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Paths for freedom and progress
   
 
   
Old body but young mind
NOTICE ARCHIVE - 01/09/2017

We are often told that “you can’t teach an old dog new tricks” – that the grizzled adult brain simply can’t absorb as much information as an impressionable young child’s.
Although you may face some extra difficulties at 30, 50 – or 90 – your brain still has an astonishing ability to learn and master many new skills, whatever your age. And the effort to master a new discipline may be more than repaid in maintaining and enhancing your overall cognitive health.


The prevailing, pessimistic, view of the ageing mind can be traced back to the Ancient Greeks. In his treatise De Memoria et Reminiscentia, Aristotle compared human memory to a wax tablet. At birth, the wax is hot and pliable, but as it cools it becomes too tough and brittle to form distinct impressions – and our memory suffers as a result.


Childhood, in particular, was thought to be the “critical period” to make those impressions. By the end of the critical period, the brain’s circuits begin to settle, making it far harder to learn many complex new skills? Or perhaps children are simply less inhibited and aren’t so scared about making mistakes?


Consider the case of Aleksander Hemon. Originally from Sarajevo in then-Yugoslavia, he found himself stranded in the US on the outbreak of the Bosnian war in 1992 – despite having little command of English. “I had this horrible, pressing need to write because things were happening. I needed to do it the same way I needed to eat, but I just had no language to write in”. And so he set about embracing the language on the streets around him. Within three years, he had published his first piece in an American journal, a path that eventually led to three critically acclaimed novels, two short story collections and a book of autobiographical essays.
Hemon’s profound mastery of expression should have been near impossible if language acquisition had to fall within a critical period for us to achieve true fluency. But his sheer determination and the urgency of the situation fuelled his power to learn.


Admittedly, children may still find it easier to master certain skills, particularly those that revolve around the fine-tuning of our perception. A linguist may struggle to exactly match a native’s accent, while a new musician may never be able to acquire the refined perception of “absolute pitch” shown by stars like Ella Fitzgerald or Jimi Hendrix. But as Hemon shows, you can still be an award-winning novelist without sounding like a native, and many accomplished musicians do not have perfect pitch. Amazing progress is still possible in many different fields, and adults may find that they can make up for some of the deficits with their greater capacity for analysis, self-reflection – and discipline.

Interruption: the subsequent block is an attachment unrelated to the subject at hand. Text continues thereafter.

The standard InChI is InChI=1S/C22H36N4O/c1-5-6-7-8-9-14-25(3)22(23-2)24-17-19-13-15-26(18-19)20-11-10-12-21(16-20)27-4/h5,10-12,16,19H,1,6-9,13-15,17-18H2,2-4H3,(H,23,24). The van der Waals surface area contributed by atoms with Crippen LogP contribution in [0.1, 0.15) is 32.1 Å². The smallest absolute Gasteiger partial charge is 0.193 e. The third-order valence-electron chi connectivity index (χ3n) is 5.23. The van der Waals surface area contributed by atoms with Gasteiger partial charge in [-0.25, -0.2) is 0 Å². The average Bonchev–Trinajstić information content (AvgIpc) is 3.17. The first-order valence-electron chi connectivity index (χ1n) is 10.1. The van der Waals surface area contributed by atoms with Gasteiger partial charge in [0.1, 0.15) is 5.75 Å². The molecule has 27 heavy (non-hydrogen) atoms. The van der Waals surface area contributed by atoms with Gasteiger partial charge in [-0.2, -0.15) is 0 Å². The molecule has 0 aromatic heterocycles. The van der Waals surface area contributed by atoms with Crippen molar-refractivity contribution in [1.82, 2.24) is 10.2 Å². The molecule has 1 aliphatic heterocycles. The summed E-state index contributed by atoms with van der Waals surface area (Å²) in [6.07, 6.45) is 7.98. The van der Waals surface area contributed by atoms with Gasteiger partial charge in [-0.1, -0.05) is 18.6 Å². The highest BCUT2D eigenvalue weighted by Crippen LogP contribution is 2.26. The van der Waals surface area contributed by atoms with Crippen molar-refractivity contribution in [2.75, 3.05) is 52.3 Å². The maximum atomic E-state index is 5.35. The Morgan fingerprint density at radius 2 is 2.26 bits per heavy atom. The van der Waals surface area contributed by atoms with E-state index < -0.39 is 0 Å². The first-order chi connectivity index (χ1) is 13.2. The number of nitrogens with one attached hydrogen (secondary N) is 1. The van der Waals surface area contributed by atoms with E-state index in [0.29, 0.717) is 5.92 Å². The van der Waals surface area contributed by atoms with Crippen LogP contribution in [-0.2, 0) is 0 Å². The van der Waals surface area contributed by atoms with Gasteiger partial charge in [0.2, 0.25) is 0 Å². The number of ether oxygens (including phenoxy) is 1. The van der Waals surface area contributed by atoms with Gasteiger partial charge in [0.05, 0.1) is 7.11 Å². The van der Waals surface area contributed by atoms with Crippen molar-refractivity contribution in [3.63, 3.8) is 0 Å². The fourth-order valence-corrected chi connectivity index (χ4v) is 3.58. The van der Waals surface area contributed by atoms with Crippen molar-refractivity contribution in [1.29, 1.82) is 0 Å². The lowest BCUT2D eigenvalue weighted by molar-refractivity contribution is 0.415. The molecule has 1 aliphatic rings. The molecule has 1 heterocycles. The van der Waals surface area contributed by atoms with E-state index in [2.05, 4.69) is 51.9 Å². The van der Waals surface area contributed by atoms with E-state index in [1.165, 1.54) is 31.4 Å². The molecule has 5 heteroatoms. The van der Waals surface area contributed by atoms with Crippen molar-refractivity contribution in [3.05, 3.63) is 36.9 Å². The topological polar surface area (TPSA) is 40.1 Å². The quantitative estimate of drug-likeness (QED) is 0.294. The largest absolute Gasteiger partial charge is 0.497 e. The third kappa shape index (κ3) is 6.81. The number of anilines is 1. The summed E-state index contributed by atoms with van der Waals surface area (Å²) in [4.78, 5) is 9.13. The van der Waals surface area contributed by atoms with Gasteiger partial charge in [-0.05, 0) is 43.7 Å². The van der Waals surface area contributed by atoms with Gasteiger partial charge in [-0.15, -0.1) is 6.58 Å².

The adult brain is far more fertile than expected, and more than capable of sprouting the connections necessary for profound learning. Keeping in shape seems to be particularly important for maintaining that plasticity, as exercise helps to release a flood of neurotransmitters and hormones that are known to promote the growth of new brain cells and synapses.


A simple lack of confidence may present the biggest barrier – particularly for older learners, past retirement, who may have already started to fear a more general cognitive decline.
Eventually, a lack of confidence may become a self-fulfilling prophecy – as your memory skills slowly decline through lack of use. Break through those psychological barriers to learning, and you may soon see some widespread and profound benefits, including a sharper mind overall.
The essential point is to choose something that is unfamiliar, and which requires prolonged and active mental engagement as you cultivate a new set of behaviours. It’s important that the task is novel and that it challenges you personally. If you are a pianist, you might find greater benefits from learning a language say, than attempting to pick up the organ; if you are a painter, you might take up a sport like tennis. Attempt to stretch your mind beyond its comfort zone.


Free from source:

http://www.bbc.com/future/story/20170828-the-amazing-fertility-of-the-older-mind

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